Are Artificial Sweeteners Worse Than Sugar?

Ask Keri: I’m trying to avoid sugar but have heard artificial sweeteners can be even worse. Should I avoid those, too?

Keri Says: I hate to be the bearer of bad news, but like white sugar, I recommend avoiding artificial sweeteners as much as possible. In fact, I actually dislike them even more than their natural counterparts. My main concerns are related to how they may affect gut health and insulin levels in the body. 

Why Choose Artificial? 

Why do people reach for artificial sweeteners, anyway? 

The main draw of packets like Splenda and Sweet‘N Low is their ability to sweeten things like your morning coffee (or diet soda) without adding calories. That sounds dreamy, but how exactly dos they work?

Artificial sweeteners taste sweet because the receptors on your tongue recognize them the same way they recognize natural sugars. But the chemical structure is different from sugar so the body doesn’t break them down into calories.

For this reason, artificial sweeteners are popular among people with weight loss goals or who are looking to manage diabetes.

Artificial Sweeteners Bad For You?

Because artificial sugars are exceedingly sweet (even the natural options, like stevia), using them regularly can impact your sense of taste and make it difficult to detect pure sweetness from naturally sweetfoods like fruit. In other words, rather than satisfying your hankering for sweetness, they can add to it.

RELATED: This Is What Too Much Sugar Does to Your Body

Plus, your body reacts to that sweetness on your tongue by triggering hormones that will help your body process the coming calories. When those calories don’t show up, things can get thrown out of whack. You may crave more food because your body is telling you it’s expecting more food.

These concerns, however, are not even the main issues. Research has linked artificial sweeteners to an increased risk of type 2 diabetes, and a recent study has even tied artificial sugar consumption to an increased risk of cardiovascular disease. 

Artificial sweeteners are just that: artificial. Most of these “fake” sweeteners have a large potential for negative health outcomes and there is plenty of research supporting the position to stay away.

artificial sweeteners

Artificial Sweeteners and Insulin

Refresher: When you eat carbs, your body breaks them down into sugars which are absorbed into the bloodstream. This triggers the release of insulin—a hormone that helps blood sugar enter the cells—which the body uses for energy (or stores it as fat, if there’s too much!). 

Insulin resistance is a condition in which cells don’t respond properly to insulin and stop being able to take in sugar and use it for energy. In response, the body keeps pumping out more and more insulin. It’s a major factor that leads to type two diabetes.

RELATED: Should You Avoid These Sneaky Sugar Substitutes?

Your body may also release small amounts of insulin through a process called “cephalic phase insulin release.” In this scenario, insulin is released before sugar enters your bloodstream when you see, smell, or taste food.

This is where theories about artificial sweeteners begin: It would make sense that when you smell or taste the sweetness, it could trigger the release of excess insulin.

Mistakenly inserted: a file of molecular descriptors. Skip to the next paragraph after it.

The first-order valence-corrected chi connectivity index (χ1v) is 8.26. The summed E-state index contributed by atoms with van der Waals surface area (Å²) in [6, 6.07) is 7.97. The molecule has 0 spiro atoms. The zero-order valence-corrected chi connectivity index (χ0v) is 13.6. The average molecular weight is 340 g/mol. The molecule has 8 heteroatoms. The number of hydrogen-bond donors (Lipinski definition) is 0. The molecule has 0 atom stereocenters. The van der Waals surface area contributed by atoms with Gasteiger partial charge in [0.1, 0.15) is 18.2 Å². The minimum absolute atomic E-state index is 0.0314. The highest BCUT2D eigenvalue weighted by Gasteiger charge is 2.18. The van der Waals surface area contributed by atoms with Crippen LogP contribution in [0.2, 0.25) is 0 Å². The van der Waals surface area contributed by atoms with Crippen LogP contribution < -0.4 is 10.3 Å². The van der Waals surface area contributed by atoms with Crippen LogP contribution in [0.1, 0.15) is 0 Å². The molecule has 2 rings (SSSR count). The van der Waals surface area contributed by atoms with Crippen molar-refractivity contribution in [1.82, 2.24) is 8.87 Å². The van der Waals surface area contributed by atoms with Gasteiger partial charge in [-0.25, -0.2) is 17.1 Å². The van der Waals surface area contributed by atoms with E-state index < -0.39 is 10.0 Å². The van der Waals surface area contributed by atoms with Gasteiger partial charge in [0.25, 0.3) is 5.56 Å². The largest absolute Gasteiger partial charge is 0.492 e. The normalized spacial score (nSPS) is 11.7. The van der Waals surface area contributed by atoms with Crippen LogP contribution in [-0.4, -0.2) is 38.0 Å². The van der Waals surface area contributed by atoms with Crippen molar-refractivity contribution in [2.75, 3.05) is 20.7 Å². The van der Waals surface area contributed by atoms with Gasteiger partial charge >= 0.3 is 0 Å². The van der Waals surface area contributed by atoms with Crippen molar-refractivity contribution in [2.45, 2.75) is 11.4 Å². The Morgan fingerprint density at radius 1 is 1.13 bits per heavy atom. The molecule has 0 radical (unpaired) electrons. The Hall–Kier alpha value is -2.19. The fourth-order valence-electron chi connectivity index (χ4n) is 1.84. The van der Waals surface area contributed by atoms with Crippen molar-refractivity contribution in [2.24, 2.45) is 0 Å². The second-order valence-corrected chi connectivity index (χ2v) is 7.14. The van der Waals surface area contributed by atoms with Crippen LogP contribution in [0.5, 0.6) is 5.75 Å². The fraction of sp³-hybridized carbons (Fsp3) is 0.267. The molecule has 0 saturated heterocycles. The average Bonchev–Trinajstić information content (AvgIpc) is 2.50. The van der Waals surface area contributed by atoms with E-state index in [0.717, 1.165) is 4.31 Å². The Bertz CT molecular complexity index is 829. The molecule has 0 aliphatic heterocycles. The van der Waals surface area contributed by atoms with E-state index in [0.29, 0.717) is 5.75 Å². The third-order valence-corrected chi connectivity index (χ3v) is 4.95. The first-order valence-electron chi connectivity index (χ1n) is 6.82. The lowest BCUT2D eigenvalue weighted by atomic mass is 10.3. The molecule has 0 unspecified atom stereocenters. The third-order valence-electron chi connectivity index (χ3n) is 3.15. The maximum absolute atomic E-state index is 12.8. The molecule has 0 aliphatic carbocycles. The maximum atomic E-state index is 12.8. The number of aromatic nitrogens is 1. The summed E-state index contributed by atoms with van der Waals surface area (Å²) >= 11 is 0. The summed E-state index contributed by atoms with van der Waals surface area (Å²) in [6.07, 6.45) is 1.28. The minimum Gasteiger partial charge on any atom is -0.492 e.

Research on whether consuming artificial sweeteners leads to a rise in insulin levels, however, is mixed. Studies on aspartame (used in Equal) and saccharin (in Sweet’N Low) show mixed results. But there is enough evidence to suggest sucralose (Splenda) does raise insulin levels.

Artificial Sweeteners and Gut Health

Another theory is that consuming artificial sweeteners regularly affects the balance of your gut bacteria, potentially making cells resistant to insulin, and leading to increased blood sugar and insulin levels.

While it’s hard to verify the exact sequence of effects, a recent review of research found that saccharin, sucralose, and stevia do change the composition of the gut microbiome. Other studies have found sweeteners are toxic to gut bacteria in mice, but more research is needed.

Still, while the research is not yet conclusive, I’m inclined to tell you to avoid anything that seems bad for that all-important microbiome of yours. Gut health, after all, is not just abou blood sugar and insulin—the balance of microbes in your gut affects your immune system, mental health, and so much more.

The Bottom Line

If you can, skip them all. When you need to reach for one, stevia or monk fruit is the least harmful option and there is evidence they may even have some benefits. Otherwise, opt for sweeteners like maple syrup, honey, and coconut sugar that are natural whole foods and contain beneficial nutrients—in very small amounts.

(Image: Shutterstock)

About Nutritious Life Editors

The Nutritious Life Editors are a team of healthy lifestyle enthusiasts who not only subscribe to — and live! — the 8 Pillars of a Nutritious Life, but also have access to some of the savviest thought leaders in the health and wellness space — including our founder and resident dietitian, Keri Glassman. From the hottest trends in wellness to the latest medical science, we stay on top of it all in order to deliver the info YOU need to live your most nutritious life.

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